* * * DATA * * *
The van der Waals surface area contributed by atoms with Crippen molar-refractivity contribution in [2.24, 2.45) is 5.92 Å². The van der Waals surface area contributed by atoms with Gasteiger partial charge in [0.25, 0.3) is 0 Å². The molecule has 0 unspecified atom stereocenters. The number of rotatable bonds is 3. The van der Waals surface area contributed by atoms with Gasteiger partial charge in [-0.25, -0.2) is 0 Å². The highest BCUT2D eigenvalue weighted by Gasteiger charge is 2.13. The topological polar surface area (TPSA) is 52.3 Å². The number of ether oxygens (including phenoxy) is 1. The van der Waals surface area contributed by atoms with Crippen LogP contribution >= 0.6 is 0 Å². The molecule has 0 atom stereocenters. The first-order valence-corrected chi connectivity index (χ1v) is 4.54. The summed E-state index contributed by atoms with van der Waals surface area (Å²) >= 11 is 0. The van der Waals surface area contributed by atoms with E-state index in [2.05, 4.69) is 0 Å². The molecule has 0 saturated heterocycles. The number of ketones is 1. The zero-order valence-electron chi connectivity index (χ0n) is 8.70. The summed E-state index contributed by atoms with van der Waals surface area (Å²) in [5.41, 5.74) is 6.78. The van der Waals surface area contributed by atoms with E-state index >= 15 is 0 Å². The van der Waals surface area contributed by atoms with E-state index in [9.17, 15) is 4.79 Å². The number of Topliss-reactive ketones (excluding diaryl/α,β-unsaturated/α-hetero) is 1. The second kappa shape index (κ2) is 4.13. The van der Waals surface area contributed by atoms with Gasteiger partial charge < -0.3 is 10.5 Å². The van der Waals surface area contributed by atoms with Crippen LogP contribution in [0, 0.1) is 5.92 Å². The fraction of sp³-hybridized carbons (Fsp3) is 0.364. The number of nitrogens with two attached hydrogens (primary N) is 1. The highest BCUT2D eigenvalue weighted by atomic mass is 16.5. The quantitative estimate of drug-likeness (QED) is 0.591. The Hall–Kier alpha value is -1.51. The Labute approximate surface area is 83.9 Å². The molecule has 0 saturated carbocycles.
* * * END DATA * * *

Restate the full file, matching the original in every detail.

The van der Waals surface area contributed by atoms with Crippen molar-refractivity contribution in [2.24, 2.45) is 5.92 Å². The van der Waals surface area contributed by atoms with Gasteiger partial charge in [0.25, 0.3) is 0 Å². The molecule has 0 unspecified atom stereocenters. The number of rotatable bonds is 3. The van der Waals surface area contributed by atoms with Gasteiger partial charge in [-0.25, -0.2) is 0 Å². The highest BCUT2D eigenvalue weighted by Gasteiger charge is 2.13. The topological polar surface area (TPSA) is 52.3 Å². The number of ether oxygens (including phenoxy) is 1. The van der Waals surface area contributed by atoms with Crippen LogP contribution >= 0.6 is 0 Å². The molecule has 0 atom stereocenters. The first-order valence-corrected chi connectivity index (χ1v) is 4.54. The summed E-state index contributed by atoms with van der Waals surface area (Å²) >= 11 is 0. The van der Waals surface area contributed by atoms with E-state index in [2.05, 4.69) is 0 Å². The molecule has 0 saturated heterocycles. The number of ketones is 1. The zero-order valence-electron chi connectivity index (χ0n) is 8.70. The summed E-state index contributed by atoms with van der Waals surface area (Å²) in [5.41, 5.74) is 6.78. The van der Waals surface area contributed by atoms with E-state index >= 15 is 0 Å². The van der Waals surface area contributed by atoms with E-state index in [9.17, 15) is 4.79 Å². The number of Topliss-reactive ketones (excluding diaryl/α,β-unsaturated/α-hetero) is 1. The second kappa shape index (κ2) is 4.13. The van der Waals surface area contributed by atoms with Gasteiger partial charge < -0.3 is 10.5 Å². The van der Waals surface area contributed by atoms with Crippen LogP contribution in [0, 0.1) is 5.92 Å². The fraction of sp³-hybridized carbons (Fsp3) is 0.364. The number of nitrogens with two attached hydrogens (primary N) is 1. The highest BCUT2D eigenvalue weighted by atomic mass is 16.5. The quantitative estimate of drug-likeness (QED) is 0.591. The Hall–Kier alpha value is -1.51. The Labute approximate surface area is 83.9 Å². The molecule has 0 saturated carbocycles.